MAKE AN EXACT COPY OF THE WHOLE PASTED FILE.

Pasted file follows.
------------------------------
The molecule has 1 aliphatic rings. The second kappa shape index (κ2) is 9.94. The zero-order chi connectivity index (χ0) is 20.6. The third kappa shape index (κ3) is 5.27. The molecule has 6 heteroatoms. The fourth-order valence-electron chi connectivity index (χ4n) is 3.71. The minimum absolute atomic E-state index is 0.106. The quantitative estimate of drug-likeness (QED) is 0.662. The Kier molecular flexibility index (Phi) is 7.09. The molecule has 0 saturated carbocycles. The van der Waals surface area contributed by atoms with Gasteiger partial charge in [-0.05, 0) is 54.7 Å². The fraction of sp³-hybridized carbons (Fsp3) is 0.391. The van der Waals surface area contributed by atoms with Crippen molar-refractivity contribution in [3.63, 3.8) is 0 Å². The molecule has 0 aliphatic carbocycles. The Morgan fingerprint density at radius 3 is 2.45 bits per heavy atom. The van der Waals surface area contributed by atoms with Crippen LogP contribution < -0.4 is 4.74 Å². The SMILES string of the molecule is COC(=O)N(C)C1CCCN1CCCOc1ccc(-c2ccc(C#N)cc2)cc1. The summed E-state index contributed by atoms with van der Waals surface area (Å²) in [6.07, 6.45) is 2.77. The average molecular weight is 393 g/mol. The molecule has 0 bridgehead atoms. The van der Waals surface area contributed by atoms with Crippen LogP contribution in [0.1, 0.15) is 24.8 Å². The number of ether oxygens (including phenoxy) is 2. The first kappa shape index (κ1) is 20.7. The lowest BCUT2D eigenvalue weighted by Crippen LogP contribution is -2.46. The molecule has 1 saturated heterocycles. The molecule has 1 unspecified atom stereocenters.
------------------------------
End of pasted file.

The molecule has 1 aliphatic rings. The second kappa shape index (κ2) is 9.94. The zero-order chi connectivity index (χ0) is 20.6. The third kappa shape index (κ3) is 5.27. The molecule has 6 heteroatoms. The fourth-order valence-electron chi connectivity index (χ4n) is 3.71. The minimum absolute atomic E-state index is 0.106. The quantitative estimate of drug-likeness (QED) is 0.662. The Kier molecular flexibility index (Phi) is 7.09. The molecule has 0 saturated carbocycles. The van der Waals surface area contributed by atoms with Gasteiger partial charge in [-0.05, 0) is 54.7 Å². The fraction of sp³-hybridized carbons (Fsp3) is 0.391. The van der Waals surface area contributed by atoms with Crippen molar-refractivity contribution in [3.63, 3.8) is 0 Å². The molecule has 0 aliphatic carbocycles. The Morgan fingerprint density at radius 3 is 2.45 bits per heavy atom. The van der Waals surface area contributed by atoms with Crippen LogP contribution < -0.4 is 4.74 Å². The SMILES string of the molecule is COC(=O)N(C)C1CCCN1CCCOc1ccc(-c2ccc(C#N)cc2)cc1. The summed E-state index contributed by atoms with van der Waals surface area (Å²) in [6.07, 6.45) is 2.77. The average molecular weight is 393 g/mol. The molecule has 0 bridgehead atoms. The van der Waals surface area contributed by atoms with Crippen LogP contribution in [0.1, 0.15) is 24.8 Å². The number of ether oxygens (including phenoxy) is 2. The first kappa shape index (κ1) is 20.7. The lowest BCUT2D eigenvalue weighted by Crippen LogP contribution is -2.46. The molecule has 1 saturated heterocycles. The molecule has 1 unspecified atom stereocenters.